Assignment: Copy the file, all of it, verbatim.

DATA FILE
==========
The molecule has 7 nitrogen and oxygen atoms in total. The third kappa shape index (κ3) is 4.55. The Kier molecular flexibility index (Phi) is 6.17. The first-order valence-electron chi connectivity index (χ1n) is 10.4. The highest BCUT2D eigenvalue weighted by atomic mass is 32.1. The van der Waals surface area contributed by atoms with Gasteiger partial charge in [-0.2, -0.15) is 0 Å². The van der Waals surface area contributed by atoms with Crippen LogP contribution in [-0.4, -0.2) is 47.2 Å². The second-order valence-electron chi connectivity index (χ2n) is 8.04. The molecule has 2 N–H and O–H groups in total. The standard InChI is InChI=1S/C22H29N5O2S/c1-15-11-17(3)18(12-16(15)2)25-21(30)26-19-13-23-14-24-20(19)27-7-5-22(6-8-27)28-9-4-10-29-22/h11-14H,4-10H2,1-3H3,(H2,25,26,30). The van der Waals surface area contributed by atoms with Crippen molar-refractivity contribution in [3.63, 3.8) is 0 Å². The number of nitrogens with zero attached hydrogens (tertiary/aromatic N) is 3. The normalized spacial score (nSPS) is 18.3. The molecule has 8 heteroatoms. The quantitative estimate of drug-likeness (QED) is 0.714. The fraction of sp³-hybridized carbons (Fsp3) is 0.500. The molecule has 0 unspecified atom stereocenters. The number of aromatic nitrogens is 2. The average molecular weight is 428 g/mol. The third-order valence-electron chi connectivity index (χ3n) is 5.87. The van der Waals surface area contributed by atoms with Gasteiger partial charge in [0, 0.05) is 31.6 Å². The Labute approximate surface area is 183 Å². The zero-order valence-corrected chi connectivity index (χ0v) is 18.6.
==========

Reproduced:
The molecule has 7 nitrogen and oxygen atoms in total. The third kappa shape index (κ3) is 4.55. The Kier molecular flexibility index (Phi) is 6.17. The first-order valence-electron chi connectivity index (χ1n) is 10.4. The highest BCUT2D eigenvalue weighted by atomic mass is 32.1. The van der Waals surface area contributed by atoms with Gasteiger partial charge in [-0.2, -0.15) is 0 Å². The van der Waals surface area contributed by atoms with Crippen LogP contribution in [-0.4, -0.2) is 47.2 Å². The second-order valence-electron chi connectivity index (χ2n) is 8.04. The molecule has 2 N–H and O–H groups in total. The standard InChI is InChI=1S/C22H29N5O2S/c1-15-11-17(3)18(12-16(15)2)25-21(30)26-19-13-23-14-24-20(19)27-7-5-22(6-8-27)28-9-4-10-29-22/h11-14H,4-10H2,1-3H3,(H2,25,26,30). The van der Waals surface area contributed by atoms with Crippen molar-refractivity contribution in [3.63, 3.8) is 0 Å². The number of nitrogens with zero attached hydrogens (tertiary/aromatic N) is 3. The normalized spacial score (nSPS) is 18.3. The molecule has 8 heteroatoms. The quantitative estimate of drug-likeness (QED) is 0.714. The fraction of sp³-hybridized carbons (Fsp3) is 0.500. The molecule has 0 unspecified atom stereocenters. The number of aromatic nitrogens is 2. The average molecular weight is 428 g/mol. The third-order valence-electron chi connectivity index (χ3n) is 5.87. The van der Waals surface area contributed by atoms with Gasteiger partial charge in [0, 0.05) is 31.6 Å². The Labute approximate surface area is 183 Å². The zero-order valence-corrected chi connectivity index (χ0v) is 18.6.